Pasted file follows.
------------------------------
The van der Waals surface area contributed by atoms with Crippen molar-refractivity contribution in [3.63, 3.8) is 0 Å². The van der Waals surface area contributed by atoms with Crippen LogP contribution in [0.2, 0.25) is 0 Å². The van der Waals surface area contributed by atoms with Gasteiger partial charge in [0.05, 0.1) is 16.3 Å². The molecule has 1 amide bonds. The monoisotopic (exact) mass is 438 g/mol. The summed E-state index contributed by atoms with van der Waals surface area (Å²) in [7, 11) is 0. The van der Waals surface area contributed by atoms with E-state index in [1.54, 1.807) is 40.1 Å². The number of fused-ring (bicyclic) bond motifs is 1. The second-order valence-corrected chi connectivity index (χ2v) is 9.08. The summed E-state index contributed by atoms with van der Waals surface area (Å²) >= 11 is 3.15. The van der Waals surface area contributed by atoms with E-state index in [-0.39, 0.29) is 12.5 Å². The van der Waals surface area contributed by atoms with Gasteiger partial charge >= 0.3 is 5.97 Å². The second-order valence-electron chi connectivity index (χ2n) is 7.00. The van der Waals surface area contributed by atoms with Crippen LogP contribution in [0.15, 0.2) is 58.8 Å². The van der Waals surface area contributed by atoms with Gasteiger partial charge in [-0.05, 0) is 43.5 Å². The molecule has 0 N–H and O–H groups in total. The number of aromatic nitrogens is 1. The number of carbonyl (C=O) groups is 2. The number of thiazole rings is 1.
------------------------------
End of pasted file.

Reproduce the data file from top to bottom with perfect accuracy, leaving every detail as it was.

The van der Waals surface area contributed by atoms with Crippen molar-refractivity contribution in [3.63, 3.8) is 0 Å². The van der Waals surface area contributed by atoms with Crippen LogP contribution in [0.2, 0.25) is 0 Å². The van der Waals surface area contributed by atoms with Gasteiger partial charge in [0.05, 0.1) is 16.3 Å². The molecule has 1 amide bonds. The monoisotopic (exact) mass is 438 g/mol. The summed E-state index contributed by atoms with van der Waals surface area (Å²) in [7, 11) is 0. The van der Waals surface area contributed by atoms with E-state index in [1.54, 1.807) is 40.1 Å². The number of fused-ring (bicyclic) bond motifs is 1. The second-order valence-corrected chi connectivity index (χ2v) is 9.08. The summed E-state index contributed by atoms with van der Waals surface area (Å²) >= 11 is 3.15. The van der Waals surface area contributed by atoms with E-state index in [-0.39, 0.29) is 12.5 Å². The van der Waals surface area contributed by atoms with Gasteiger partial charge >= 0.3 is 5.97 Å². The second-order valence-electron chi connectivity index (χ2n) is 7.00. The van der Waals surface area contributed by atoms with Crippen LogP contribution in [0.15, 0.2) is 58.8 Å². The van der Waals surface area contributed by atoms with Gasteiger partial charge in [-0.05, 0) is 43.5 Å². The molecule has 0 N–H and O–H groups in total. The number of aromatic nitrogens is 1. The number of carbonyl (C=O) groups is 2. The number of thiazole rings is 1.